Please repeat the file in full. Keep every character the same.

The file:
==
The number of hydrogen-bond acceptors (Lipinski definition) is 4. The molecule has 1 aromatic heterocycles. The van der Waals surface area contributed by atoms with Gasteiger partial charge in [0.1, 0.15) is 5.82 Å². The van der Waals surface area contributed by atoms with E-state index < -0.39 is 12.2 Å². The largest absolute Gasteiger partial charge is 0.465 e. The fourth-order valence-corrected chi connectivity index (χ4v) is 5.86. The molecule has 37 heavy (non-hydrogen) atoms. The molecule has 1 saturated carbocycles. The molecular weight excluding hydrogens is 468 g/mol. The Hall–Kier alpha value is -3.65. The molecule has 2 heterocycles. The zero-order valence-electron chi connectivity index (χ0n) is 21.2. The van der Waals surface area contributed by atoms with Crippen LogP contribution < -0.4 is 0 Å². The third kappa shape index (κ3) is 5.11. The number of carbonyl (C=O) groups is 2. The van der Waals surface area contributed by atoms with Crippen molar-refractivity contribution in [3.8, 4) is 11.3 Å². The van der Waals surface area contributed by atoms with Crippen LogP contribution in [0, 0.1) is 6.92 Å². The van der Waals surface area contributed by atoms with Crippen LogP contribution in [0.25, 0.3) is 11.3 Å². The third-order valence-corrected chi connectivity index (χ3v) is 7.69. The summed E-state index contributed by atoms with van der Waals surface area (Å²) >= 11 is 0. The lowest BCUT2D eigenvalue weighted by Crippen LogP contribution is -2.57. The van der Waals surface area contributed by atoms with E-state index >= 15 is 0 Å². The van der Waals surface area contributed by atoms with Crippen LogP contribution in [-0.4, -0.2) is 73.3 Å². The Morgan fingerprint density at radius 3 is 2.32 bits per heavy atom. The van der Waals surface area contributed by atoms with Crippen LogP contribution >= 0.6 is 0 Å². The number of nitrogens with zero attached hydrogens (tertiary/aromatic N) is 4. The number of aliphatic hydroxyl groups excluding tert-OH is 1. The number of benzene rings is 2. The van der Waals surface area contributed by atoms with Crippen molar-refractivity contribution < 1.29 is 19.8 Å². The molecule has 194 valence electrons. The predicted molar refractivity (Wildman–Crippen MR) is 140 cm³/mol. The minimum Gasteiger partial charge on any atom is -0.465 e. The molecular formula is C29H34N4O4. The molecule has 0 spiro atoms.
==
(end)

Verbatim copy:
The number of hydrogen-bond acceptors (Lipinski definition) is 4. The molecule has 1 aromatic heterocycles. The van der Waals surface area contributed by atoms with Gasteiger partial charge in [0.1, 0.15) is 5.82 Å². The van der Waals surface area contributed by atoms with E-state index < -0.39 is 12.2 Å². The largest absolute Gasteiger partial charge is 0.465 e. The fourth-order valence-corrected chi connectivity index (χ4v) is 5.86. The molecule has 37 heavy (non-hydrogen) atoms. The molecule has 1 saturated carbocycles. The molecular weight excluding hydrogens is 468 g/mol. The Hall–Kier alpha value is -3.65. The molecule has 2 heterocycles. The zero-order valence-electron chi connectivity index (χ0n) is 21.2. The van der Waals surface area contributed by atoms with Crippen LogP contribution < -0.4 is 0 Å². The third kappa shape index (κ3) is 5.11. The number of carbonyl (C=O) groups is 2. The van der Waals surface area contributed by atoms with Crippen molar-refractivity contribution in [3.8, 4) is 11.3 Å². The van der Waals surface area contributed by atoms with Crippen LogP contribution in [0, 0.1) is 6.92 Å². The van der Waals surface area contributed by atoms with Crippen LogP contribution in [0.25, 0.3) is 11.3 Å². The third-order valence-corrected chi connectivity index (χ3v) is 7.69. The summed E-state index contributed by atoms with van der Waals surface area (Å²) >= 11 is 0. The lowest BCUT2D eigenvalue weighted by Crippen LogP contribution is -2.57. The van der Waals surface area contributed by atoms with E-state index >= 15 is 0 Å². The van der Waals surface area contributed by atoms with Crippen LogP contribution in [-0.4, -0.2) is 73.3 Å². The Morgan fingerprint density at radius 3 is 2.32 bits per heavy atom. The van der Waals surface area contributed by atoms with Crippen LogP contribution >= 0.6 is 0 Å². The number of nitrogens with zero attached hydrogens (tertiary/aromatic N) is 4. The number of aliphatic hydroxyl groups excluding tert-OH is 1. The number of benzene rings is 2. The van der Waals surface area contributed by atoms with Crippen molar-refractivity contribution < 1.29 is 19.8 Å². The molecule has 194 valence electrons. The predicted molar refractivity (Wildman–Crippen MR) is 140 cm³/mol. The minimum Gasteiger partial charge on any atom is -0.465 e. The molecular formula is C29H34N4O4. The molecule has 0 spiro atoms.